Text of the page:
On the Wake Island, coral mid-Pacific atoll where the Marines made a valiant stand in 1941, President Truman and Gen. MacArthur met on October 15th 1950, to discuss the Korean War. In the above picture by Joe O’Donnell, Truman shook MacArthur’s hand after decorating him with fourth oak leaf cluster of the Distinguished Service Medal. It was a candidi snapshot–on Truman’s face, through his almost-mocking smile, showed his reservations about the reckless general whom he later fired.
“I fired him [MacArthur] because he wouldn’t respect the authority of the President… I didn’t fire him because he was a dumb son of a bitch, although he was.”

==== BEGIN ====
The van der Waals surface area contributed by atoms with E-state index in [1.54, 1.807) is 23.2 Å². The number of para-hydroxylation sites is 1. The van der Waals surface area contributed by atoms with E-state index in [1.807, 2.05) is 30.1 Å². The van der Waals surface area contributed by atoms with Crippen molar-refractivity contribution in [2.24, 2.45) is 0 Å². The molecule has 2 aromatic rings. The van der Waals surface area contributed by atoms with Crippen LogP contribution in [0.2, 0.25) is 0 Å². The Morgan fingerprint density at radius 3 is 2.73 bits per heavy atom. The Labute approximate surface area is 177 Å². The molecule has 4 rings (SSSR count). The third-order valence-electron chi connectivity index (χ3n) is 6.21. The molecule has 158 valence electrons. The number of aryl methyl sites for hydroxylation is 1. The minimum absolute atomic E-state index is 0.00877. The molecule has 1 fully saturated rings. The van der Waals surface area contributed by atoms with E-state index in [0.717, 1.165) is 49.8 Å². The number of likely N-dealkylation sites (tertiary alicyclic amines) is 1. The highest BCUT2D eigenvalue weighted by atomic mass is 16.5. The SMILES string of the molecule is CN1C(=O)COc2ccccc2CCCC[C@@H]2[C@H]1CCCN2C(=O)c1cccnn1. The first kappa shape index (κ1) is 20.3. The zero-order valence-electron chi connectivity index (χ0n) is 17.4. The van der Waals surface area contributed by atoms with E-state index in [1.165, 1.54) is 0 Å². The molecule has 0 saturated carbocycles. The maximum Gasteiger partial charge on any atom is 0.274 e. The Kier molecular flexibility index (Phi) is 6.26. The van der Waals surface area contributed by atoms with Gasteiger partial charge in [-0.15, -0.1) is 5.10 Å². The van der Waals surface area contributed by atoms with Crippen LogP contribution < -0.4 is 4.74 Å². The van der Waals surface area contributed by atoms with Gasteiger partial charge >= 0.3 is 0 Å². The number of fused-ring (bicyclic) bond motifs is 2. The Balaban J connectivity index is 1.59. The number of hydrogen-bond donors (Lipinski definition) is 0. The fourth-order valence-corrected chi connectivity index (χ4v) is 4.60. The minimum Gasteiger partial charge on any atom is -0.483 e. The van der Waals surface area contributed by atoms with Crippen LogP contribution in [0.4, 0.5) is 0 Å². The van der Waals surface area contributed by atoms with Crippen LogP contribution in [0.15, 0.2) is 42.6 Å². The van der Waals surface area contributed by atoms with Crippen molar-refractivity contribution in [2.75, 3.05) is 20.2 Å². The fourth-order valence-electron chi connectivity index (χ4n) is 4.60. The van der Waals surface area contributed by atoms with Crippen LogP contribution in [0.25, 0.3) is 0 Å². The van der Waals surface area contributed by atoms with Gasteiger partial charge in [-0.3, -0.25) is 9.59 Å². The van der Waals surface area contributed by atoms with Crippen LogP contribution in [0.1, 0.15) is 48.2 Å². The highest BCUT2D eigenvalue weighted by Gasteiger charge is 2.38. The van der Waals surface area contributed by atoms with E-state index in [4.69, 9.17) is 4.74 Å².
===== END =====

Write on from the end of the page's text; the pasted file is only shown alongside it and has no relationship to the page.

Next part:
A dumb son of a bitch he may be, according to Truman, MacArthur as the commander of the US-UN troops in South Korea led a stunning surprise victory at Inchon. However, early in 1951, MacArthur would make a controversial recommendation–he planned to attack Chinese supply bases north of the Yalu River and explored the possibility of using an atom bomb in China. President Truman was concerned that further escalation of the war might draw the Soviet Union further into the conflict.
Throughout the spring, a ferocious debate dominated American headlines and dinner table discussions–“Korean Problem,” the “MacArthur Controversy,” or simply the “Great Debate.” Finally, on April 11, 1951, Truman fired MacArthur from all his commands in Korea and Japan. Would MacArthur’s policies have ended the war in Korea sooner, or would they have risked World War III? That question lingers.